EDINBURGH, Scotland - Returning to the land where my four-month journey began in May has been such a welcome change.
I have visited 13 countries since May 21, but of those, English is the official language only in the United Kingdom, where I am now. The language barrier in countries such as Germany, the Czech Republic, Greece, Austria, Poland and others has often been a challenge. I know it would be beneficial to learn more languages, such as French and German, but I am just not capable. I flunked first-year Spanish in high school the first time around, but I persisted and eventually completed two years of classes.
One of the biggest challenges of my summer journey has been the loss of my cellphone. Unable to use Google maps is particularly frustrating when the vast majority of street signs are unreadable to a foreign visitor. Some street signs have English subtitles, but not nearly enough.
Traveling to so many countries in such a relatively short period has been the adventure of a lifetime. I've seen countless important sites in history, from the ancient ruins of Greece, to an Auschwitz camp in Krakow and Brandenburg Gate in Berlin. I've relied on the kindness of strangers for directions and travel tips, the services of information booth employees in several countries and the generosity of AirBnB hosts in numerous cities.
I'm officially at the half-way of my journey, but I admit that some road weariness and unexpected expenses have prompted me to consider cutting my trip short by a month. My original plan was to spend two to three months in Scotland, which, according to family lore, is the land of my ancestors. I was joined this week by Claudia Erickson, the wonderful woman I've been dating for a year. We are spending the first week of her vacation in Scotland and then we'll move to Ireland for the second week.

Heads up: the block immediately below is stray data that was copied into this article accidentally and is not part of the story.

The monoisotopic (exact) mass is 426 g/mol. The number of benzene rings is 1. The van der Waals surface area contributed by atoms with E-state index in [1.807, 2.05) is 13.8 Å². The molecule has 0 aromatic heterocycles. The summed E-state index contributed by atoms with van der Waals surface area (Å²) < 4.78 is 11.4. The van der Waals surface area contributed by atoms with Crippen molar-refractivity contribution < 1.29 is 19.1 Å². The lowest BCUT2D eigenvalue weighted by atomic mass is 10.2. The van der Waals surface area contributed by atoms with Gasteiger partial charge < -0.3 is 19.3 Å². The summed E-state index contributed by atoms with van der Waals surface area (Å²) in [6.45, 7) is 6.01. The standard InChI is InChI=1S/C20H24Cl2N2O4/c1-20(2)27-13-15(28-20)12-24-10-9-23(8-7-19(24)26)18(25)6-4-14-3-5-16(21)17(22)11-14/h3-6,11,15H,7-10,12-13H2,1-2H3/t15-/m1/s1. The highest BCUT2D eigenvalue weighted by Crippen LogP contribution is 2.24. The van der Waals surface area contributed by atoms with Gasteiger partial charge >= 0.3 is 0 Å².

Today we saw the palace of Holyrood House, the castle the royal family uses when it visits Scotland. We walked a portion of the grounds of a cemetery made famous by a Skye terrier named Bobby who supposedly kept vigil for 16 years until his own death at the grave of his master, John Gray. The tale of Greyfriars Bobby has its roots in a 1912 novel and is a wonderful story of love and loyalty that made for a family friendly Disney movie in 1961.
We walked the famous Royal Mile, an unending trail of shops selling cashmere and tweed clothing, souvenir shops, street performers and bagpipers. Atop the Royal Mile sits the imposing Edinburgh Castle, a collection of buildings dating from the 12th to the 20th century. The views of Edinburgh from the castle were simply spectacular.
Transportation issues are simpler in an English-speaking country simply because we can read train and bus schedules. We've still needed some help, of course, but the directions from a bus driver or train attendant are now much easier to understand.
We'll leave our BnB here in Edinburgh on Saturday. We have a rental car lined up for a journey to the Stirling area, where we plan to explore a castle and the legends of Robert the Bruce and William Wallace. The exploits of Wallace, who rallied the Scottish against the English monarch in the 13th century, made for the riveting movie "Braveheart," starring Mel Gibson. I wish I could watch it again before we reach Stirling.